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2023: INEC insists on e-transmission of results

The Independent National Electoral Commission (INEC) has again disputed the claims by the National Assembly, that Nigeria lacks network coverage for electronic transmission of election results.

 

The commission in its position paper for electronic transmission of election results, said it has transmitted election results electronically, from 28 out of 36 states of the country, including Abuja, the Federal Capital Territory (FCT), since August last year. The position paper, which was dated September 13, was released yesterday by the Commission.

 

This, according to INEC, involved 27 constituencies spread across 84 local government areas, 925 wards and 14, 296 polling units. The National Assembly had, while rejecting a provision in the 2010 Electoral Act amendment bill that provided for electronic transmission of election results, claimed that most areas of the country were not covered by internet services.

 

It shifted the responsibility to the Nigeria Communications Commission (NCC), which is a parastatal under the Federal Ministry of Information. But INEC in the position paper, said Nigeria was ready for electronic transmission of election results, disclosing that it has working relationships with NCC and mobile network operators (MNOs) that span for several years.

 

The commission listed its several efforts at application of technology to election management, which it said, enhanced transparency and trust in the electoral process. “The conclusion that the commission draws from these diverse pilots conducted since 2011 is that the country is ready for electronic transmission of results.

 

“The national ICT infrastructure is also adequate for the purpose of electronic transmission of results. “This is underscored by all the discussions we held with the Mobile Network Operators (MNOs) and the regulator, Nigerian Communications Commission (NCC), over the ten-year period of these pilots, but especially between 2018 and 2019,” INEC stated.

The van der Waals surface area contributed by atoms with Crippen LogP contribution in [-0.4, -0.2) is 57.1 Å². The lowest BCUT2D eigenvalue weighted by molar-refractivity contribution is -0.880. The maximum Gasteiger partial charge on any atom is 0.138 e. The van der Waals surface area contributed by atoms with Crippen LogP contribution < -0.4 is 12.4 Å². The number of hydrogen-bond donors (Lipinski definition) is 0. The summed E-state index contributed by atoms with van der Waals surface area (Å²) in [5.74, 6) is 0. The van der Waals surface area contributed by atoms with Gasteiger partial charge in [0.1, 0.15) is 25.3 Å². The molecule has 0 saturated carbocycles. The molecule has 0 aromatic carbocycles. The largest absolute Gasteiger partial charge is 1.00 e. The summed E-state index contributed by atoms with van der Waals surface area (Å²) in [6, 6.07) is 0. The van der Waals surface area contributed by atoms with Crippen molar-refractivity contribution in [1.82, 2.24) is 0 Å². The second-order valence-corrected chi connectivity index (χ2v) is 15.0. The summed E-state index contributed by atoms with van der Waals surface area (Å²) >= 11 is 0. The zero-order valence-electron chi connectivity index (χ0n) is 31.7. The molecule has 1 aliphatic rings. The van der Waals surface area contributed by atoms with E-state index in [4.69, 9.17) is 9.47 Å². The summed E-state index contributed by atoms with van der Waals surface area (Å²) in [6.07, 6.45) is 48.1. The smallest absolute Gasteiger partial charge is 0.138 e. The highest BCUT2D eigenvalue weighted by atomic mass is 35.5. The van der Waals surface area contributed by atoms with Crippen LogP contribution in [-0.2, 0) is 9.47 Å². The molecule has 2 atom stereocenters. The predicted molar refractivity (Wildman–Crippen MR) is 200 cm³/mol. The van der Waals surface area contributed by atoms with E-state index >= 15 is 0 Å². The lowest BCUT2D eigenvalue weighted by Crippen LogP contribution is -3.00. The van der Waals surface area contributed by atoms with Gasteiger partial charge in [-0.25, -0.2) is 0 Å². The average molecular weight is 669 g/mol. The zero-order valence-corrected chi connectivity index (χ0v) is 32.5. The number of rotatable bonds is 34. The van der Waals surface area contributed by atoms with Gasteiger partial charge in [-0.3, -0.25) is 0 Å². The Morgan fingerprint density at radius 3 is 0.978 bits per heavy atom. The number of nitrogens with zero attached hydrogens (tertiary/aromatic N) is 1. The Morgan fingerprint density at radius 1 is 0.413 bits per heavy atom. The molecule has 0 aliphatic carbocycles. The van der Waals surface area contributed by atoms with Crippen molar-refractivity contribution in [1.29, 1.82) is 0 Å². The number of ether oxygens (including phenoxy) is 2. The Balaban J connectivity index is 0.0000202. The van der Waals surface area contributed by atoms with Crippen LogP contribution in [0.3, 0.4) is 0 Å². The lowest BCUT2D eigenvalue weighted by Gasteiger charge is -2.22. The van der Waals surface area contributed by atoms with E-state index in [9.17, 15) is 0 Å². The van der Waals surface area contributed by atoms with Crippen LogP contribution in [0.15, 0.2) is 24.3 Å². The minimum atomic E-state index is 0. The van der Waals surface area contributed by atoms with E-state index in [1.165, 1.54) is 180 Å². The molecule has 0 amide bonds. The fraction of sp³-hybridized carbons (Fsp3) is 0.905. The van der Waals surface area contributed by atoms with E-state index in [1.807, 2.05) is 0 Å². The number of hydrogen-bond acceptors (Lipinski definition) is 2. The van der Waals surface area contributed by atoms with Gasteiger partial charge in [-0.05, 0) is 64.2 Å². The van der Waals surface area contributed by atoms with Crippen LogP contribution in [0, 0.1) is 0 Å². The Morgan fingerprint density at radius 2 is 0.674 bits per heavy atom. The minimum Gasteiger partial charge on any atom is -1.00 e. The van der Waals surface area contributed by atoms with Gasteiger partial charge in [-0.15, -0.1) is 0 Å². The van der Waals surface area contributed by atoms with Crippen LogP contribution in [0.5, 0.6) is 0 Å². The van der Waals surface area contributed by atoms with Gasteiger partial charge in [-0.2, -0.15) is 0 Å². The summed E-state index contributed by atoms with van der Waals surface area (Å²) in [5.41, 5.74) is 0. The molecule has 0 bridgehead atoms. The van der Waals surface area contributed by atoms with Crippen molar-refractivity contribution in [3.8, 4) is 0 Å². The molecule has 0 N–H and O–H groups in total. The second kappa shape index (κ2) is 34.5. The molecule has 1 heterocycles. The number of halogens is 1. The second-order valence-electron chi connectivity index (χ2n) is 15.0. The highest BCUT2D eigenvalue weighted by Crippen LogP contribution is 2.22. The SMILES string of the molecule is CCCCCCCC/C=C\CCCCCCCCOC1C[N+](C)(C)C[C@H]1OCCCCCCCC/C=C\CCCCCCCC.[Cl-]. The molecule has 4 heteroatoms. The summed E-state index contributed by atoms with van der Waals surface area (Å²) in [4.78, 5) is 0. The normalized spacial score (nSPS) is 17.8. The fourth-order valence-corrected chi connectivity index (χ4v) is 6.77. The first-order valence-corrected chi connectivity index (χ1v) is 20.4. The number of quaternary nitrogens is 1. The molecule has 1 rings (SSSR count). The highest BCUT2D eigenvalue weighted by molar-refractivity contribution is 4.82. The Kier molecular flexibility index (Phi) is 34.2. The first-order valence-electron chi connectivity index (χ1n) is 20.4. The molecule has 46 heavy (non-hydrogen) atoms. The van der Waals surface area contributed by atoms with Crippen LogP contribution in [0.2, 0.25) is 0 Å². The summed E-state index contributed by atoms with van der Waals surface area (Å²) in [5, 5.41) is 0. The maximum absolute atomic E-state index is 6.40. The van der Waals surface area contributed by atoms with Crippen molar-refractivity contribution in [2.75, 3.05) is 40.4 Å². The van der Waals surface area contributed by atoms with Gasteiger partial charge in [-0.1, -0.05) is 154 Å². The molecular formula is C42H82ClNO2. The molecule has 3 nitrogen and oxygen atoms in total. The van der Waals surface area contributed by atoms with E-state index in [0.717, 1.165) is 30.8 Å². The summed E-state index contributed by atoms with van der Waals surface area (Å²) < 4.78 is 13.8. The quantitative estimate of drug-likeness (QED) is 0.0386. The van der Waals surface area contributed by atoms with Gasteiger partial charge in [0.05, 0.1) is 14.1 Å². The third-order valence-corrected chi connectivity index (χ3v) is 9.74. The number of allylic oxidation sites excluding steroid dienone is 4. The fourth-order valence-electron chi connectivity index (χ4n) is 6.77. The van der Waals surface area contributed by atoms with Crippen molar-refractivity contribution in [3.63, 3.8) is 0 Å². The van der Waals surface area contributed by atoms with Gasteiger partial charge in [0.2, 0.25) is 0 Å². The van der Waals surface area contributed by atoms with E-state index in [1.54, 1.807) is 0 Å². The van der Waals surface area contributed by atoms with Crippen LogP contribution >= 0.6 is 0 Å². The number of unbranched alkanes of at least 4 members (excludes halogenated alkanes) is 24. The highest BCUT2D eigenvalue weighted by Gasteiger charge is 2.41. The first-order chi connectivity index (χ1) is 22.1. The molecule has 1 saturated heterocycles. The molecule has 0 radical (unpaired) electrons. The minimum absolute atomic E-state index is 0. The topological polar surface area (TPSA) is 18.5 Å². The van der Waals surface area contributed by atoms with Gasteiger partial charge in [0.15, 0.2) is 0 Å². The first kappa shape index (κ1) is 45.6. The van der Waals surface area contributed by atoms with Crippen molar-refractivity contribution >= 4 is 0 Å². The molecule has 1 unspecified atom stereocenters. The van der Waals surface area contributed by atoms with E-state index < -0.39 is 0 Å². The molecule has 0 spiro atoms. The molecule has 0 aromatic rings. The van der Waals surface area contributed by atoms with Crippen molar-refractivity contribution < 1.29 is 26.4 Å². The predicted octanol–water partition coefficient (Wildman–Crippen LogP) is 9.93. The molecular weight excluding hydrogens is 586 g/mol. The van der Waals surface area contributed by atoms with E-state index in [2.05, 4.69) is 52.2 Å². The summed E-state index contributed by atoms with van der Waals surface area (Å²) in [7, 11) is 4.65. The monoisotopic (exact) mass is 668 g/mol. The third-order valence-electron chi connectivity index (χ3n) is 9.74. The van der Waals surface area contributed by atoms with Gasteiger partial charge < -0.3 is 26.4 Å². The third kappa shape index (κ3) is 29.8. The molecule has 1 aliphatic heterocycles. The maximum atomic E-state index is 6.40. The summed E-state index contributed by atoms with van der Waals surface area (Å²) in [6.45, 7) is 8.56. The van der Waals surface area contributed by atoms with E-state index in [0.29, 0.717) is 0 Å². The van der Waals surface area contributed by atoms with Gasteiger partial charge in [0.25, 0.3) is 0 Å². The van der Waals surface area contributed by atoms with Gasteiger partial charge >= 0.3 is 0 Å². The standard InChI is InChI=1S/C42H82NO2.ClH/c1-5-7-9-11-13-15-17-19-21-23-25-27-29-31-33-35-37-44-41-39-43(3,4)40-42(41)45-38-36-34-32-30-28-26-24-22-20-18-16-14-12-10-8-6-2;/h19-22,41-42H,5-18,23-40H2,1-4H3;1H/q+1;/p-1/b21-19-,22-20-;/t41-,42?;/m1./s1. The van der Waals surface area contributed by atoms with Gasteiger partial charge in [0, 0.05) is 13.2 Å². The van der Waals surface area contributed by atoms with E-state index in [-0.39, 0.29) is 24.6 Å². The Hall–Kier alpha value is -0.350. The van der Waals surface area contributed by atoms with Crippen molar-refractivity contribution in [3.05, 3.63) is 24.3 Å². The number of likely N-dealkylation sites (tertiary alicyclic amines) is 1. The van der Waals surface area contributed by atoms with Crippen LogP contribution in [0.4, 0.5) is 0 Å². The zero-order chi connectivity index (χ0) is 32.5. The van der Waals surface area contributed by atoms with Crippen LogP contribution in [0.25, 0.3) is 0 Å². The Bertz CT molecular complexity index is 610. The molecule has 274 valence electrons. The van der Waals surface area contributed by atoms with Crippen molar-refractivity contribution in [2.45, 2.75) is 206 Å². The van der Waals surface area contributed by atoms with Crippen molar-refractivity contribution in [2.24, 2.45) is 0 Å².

The commission said that it introduced INEC Result Viewing (IReV) portal to strengthen openness in results management and make it possible for election officials to be held accountable for their actions, where necessary. According to the commission, the idea is to make the exact copy of the polling unit results, “which are usually published at the polling units as Form EC60E, more widely available by publishing them online.

 

“While this is not electronic transmission of results, since these images are not collated, IReV has enabled the commission to test three things that are germane to electronic transmission of results.”

 

This, INEC explained, included to test the efficacy of electronic results management, should the legal encumbrance be lifted; to test the security of its systems if they are deployed for electronic transmission of results; and to test the capacity of the national infrastructure to support future electronic transmission of results.

 

The commission stated that through the use of IReV, “Results were transferred in real-time from all parts of the country covering different types of elections from densely populated urban ar-  eas to rural locations, forest areas to the savannah region, islands to mainland, creeks to mountains and even areas affected by insecurity such as insurgency and banditry.